MANILA – What President Donald Trump would say to address increasing concerns among the ASEAN states about China’s growing influence was the focus of interest at the U.S.-ASEAN Summit held in Manila on Nov. 13. While Trump indicated that the U.S. attaches great importance to its relations with ASEAN, he failed to win the trust of the nations in the region.
Trump emphasized at the beginning of the meeting that “I am here to cooperate in promoting peace and security and realizing a truly free and open Indo-Pacific.”
So far Trump has failed to put forth a clear strategy for Asia and the Pacific. His announcement of the U.S.’s withdrawal from the TPP soon after his inauguration in January also incurred the distrust of certain ASEAN members.
At the summit, Trump indicated his intention to promote a “free and open Indo-Pacific.” He explained that “we want our partners in the region to be strong, independent, prosperous, in control of their own destinies, and satellites to no one.” This can hardly be said to be a clear vision of what concrete actions the U.S. will take in the future.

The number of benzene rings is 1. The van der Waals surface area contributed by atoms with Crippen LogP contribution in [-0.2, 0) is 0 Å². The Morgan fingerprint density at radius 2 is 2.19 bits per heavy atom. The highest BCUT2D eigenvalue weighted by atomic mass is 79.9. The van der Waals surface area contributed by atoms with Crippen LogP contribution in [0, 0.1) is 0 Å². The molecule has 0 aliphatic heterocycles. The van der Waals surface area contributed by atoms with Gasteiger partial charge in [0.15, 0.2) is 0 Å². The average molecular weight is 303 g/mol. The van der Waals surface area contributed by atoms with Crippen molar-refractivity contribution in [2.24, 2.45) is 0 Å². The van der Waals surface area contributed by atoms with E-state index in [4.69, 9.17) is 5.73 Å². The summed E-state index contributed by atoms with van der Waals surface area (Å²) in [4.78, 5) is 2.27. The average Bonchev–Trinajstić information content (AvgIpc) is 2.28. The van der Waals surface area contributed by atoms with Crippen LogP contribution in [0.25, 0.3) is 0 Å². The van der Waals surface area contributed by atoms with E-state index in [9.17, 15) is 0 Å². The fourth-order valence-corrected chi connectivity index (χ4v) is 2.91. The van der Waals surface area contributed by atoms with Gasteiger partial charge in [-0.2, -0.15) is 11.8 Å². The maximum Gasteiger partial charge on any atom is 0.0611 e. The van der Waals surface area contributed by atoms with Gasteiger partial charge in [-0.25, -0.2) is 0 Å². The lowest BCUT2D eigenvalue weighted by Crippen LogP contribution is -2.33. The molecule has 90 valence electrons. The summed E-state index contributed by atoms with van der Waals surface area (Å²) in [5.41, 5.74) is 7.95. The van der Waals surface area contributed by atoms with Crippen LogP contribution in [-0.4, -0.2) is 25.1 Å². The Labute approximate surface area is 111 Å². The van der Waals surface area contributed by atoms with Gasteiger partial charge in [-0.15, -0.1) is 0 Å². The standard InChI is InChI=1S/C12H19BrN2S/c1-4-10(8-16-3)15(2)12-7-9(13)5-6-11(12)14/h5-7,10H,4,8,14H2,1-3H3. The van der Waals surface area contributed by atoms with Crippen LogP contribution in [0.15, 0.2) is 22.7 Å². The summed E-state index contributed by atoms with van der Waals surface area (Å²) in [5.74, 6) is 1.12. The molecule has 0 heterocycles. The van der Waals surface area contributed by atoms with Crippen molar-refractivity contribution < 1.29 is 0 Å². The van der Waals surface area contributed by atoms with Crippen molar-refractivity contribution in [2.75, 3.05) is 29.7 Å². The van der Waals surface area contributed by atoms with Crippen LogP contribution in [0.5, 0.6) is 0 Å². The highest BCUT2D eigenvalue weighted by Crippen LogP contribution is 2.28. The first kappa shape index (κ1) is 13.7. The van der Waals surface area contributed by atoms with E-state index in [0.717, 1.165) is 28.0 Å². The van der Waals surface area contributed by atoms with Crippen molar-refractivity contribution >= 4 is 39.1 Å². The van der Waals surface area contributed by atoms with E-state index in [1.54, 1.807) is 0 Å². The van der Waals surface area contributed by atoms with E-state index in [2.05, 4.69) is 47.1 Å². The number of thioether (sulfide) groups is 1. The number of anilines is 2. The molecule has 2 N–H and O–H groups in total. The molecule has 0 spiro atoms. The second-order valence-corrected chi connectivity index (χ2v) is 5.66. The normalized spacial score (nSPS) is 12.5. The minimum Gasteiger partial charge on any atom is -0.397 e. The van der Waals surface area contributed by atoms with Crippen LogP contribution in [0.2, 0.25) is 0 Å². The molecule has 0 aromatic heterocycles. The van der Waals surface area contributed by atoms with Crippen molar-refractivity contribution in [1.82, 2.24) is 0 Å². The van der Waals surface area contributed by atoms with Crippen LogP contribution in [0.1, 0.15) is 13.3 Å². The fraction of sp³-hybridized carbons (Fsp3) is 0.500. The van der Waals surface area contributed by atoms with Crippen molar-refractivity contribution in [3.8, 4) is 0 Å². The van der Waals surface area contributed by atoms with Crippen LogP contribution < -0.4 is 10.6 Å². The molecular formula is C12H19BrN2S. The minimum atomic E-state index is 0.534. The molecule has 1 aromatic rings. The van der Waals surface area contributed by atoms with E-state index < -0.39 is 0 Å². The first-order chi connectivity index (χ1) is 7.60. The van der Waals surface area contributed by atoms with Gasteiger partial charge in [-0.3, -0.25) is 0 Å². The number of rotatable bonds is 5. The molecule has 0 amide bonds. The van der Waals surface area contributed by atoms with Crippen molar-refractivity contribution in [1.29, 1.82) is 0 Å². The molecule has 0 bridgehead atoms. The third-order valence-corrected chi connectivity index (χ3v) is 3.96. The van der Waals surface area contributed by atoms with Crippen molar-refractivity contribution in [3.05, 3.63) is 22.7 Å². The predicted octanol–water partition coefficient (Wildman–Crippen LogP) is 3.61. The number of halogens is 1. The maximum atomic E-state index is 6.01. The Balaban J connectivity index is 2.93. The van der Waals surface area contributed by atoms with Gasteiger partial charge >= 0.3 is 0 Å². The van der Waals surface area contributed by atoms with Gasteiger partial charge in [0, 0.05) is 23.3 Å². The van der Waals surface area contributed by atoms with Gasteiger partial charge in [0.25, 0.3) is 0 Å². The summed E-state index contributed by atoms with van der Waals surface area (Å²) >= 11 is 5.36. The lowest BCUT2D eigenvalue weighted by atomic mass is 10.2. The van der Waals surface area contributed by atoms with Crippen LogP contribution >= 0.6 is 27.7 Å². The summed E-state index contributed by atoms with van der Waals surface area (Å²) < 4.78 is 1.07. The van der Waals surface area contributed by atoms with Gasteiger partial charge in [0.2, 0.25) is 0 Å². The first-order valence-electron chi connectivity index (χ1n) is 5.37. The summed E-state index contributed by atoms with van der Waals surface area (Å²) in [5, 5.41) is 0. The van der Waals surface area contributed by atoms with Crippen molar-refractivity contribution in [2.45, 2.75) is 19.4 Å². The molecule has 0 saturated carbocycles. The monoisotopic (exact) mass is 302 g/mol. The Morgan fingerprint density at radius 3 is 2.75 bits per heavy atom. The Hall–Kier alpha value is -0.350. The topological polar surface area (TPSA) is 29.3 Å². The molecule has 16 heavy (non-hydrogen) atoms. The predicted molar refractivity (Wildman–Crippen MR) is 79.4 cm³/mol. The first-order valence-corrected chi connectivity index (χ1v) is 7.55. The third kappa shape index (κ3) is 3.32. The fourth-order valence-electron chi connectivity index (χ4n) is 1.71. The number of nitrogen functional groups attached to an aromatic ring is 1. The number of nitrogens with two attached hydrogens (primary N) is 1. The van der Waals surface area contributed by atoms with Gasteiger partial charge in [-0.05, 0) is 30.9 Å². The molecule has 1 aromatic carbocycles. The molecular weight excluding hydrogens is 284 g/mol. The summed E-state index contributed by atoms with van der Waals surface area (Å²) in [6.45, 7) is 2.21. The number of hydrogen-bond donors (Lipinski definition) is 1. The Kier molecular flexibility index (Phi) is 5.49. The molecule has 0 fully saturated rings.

Trump also called for an “economic cooperation relationship based on fairness and reciprocity.” This can be taken to mean that the U.S. will push for its “America First” policy, advocated by Trump even before he became president, in its relationship with ASEAN. (Slightly abridged)